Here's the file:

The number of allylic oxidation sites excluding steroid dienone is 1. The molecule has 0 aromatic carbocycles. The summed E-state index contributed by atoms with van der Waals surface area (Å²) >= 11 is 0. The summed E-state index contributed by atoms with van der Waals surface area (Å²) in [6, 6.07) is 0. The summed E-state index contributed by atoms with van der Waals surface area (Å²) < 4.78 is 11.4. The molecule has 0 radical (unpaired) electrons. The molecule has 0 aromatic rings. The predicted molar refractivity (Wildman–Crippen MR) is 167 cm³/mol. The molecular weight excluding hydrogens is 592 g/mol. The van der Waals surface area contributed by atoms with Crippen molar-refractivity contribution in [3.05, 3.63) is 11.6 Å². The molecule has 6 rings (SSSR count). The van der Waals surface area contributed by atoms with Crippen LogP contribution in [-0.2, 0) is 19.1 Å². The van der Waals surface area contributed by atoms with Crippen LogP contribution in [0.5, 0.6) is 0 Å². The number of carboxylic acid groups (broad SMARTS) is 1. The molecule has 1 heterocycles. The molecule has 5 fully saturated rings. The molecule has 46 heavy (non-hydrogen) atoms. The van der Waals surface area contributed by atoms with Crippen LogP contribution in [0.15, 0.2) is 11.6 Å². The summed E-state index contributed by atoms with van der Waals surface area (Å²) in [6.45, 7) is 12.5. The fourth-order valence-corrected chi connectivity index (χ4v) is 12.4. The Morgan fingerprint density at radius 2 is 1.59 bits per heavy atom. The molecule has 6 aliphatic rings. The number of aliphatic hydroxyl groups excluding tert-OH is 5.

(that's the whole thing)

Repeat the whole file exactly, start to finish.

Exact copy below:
The number of allylic oxidation sites excluding steroid dienone is 1. The molecule has 0 aromatic carbocycles. The summed E-state index contributed by atoms with van der Waals surface area (Å²) >= 11 is 0. The summed E-state index contributed by atoms with van der Waals surface area (Å²) in [6, 6.07) is 0. The summed E-state index contributed by atoms with van der Waals surface area (Å²) < 4.78 is 11.4. The molecule has 0 radical (unpaired) electrons. The molecule has 0 aromatic rings. The predicted molar refractivity (Wildman–Crippen MR) is 167 cm³/mol. The molecular weight excluding hydrogens is 592 g/mol. The van der Waals surface area contributed by atoms with Crippen molar-refractivity contribution in [3.05, 3.63) is 11.6 Å². The molecule has 6 rings (SSSR count). The van der Waals surface area contributed by atoms with Crippen LogP contribution in [-0.2, 0) is 19.1 Å². The van der Waals surface area contributed by atoms with Crippen LogP contribution in [0.5, 0.6) is 0 Å². The number of carboxylic acid groups (broad SMARTS) is 1. The molecule has 1 heterocycles. The molecule has 5 fully saturated rings. The molecule has 46 heavy (non-hydrogen) atoms. The van der Waals surface area contributed by atoms with Crippen LogP contribution in [0.15, 0.2) is 11.6 Å². The summed E-state index contributed by atoms with van der Waals surface area (Å²) in [6.45, 7) is 12.5. The fourth-order valence-corrected chi connectivity index (χ4v) is 12.4. The Morgan fingerprint density at radius 2 is 1.59 bits per heavy atom. The molecule has 6 aliphatic rings. The number of aliphatic hydroxyl groups excluding tert-OH is 5.